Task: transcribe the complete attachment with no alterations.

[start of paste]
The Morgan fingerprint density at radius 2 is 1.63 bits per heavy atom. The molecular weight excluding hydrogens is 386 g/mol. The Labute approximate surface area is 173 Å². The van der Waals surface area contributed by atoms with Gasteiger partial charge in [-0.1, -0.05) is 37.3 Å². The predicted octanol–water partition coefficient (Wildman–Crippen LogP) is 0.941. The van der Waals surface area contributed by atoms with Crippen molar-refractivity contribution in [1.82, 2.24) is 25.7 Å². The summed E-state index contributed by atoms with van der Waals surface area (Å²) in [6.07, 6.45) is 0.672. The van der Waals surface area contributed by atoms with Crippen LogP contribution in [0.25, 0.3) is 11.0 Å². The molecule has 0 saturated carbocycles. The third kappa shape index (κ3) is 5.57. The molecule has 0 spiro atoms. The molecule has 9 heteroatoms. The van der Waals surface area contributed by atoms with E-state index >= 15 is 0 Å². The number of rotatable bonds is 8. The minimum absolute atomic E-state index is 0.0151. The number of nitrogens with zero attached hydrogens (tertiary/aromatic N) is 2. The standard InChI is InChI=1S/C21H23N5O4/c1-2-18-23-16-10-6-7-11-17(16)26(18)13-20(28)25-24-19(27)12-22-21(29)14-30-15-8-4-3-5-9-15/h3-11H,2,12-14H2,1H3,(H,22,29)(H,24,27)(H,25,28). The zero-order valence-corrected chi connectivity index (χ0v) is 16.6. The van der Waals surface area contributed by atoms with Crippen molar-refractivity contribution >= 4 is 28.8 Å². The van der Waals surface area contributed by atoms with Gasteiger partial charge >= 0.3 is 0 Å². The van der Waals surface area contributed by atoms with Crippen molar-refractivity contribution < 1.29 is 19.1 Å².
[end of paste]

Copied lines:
The Morgan fingerprint density at radius 2 is 1.63 bits per heavy atom. The molecular weight excluding hydrogens is 386 g/mol. The Labute approximate surface area is 173 Å². The van der Waals surface area contributed by atoms with Gasteiger partial charge in [-0.1, -0.05) is 37.3 Å². The predicted octanol–water partition coefficient (Wildman–Crippen LogP) is 0.941. The van der Waals surface area contributed by atoms with Crippen molar-refractivity contribution in [1.82, 2.24) is 25.7 Å². The summed E-state index contributed by atoms with van der Waals surface area (Å²) in [6.07, 6.45) is 0.672. The van der Waals surface area contributed by atoms with Crippen LogP contribution in [0.25, 0.3) is 11.0 Å². The molecule has 0 saturated carbocycles. The third kappa shape index (κ3) is 5.57. The molecule has 0 spiro atoms. The molecule has 9 heteroatoms. The van der Waals surface area contributed by atoms with E-state index >= 15 is 0 Å². The number of rotatable bonds is 8. The minimum absolute atomic E-state index is 0.0151. The number of nitrogens with zero attached hydrogens (tertiary/aromatic N) is 2. The standard InChI is InChI=1S/C21H23N5O4/c1-2-18-23-16-10-6-7-11-17(16)26(18)13-20(28)25-24-19(27)12-22-21(29)14-30-15-8-4-3-5-9-15/h3-11H,2,12-14H2,1H3,(H,22,29)(H,24,27)(H,25,28). The zero-order valence-corrected chi connectivity index (χ0v) is 16.6. The van der Waals surface area contributed by atoms with Crippen molar-refractivity contribution >= 4 is 28.8 Å². The van der Waals surface area contributed by atoms with Gasteiger partial charge >= 0.3 is 0 Å². The van der Waals surface area contributed by atoms with Crippen molar-refractivity contribution < 1.29 is 19.1 Å².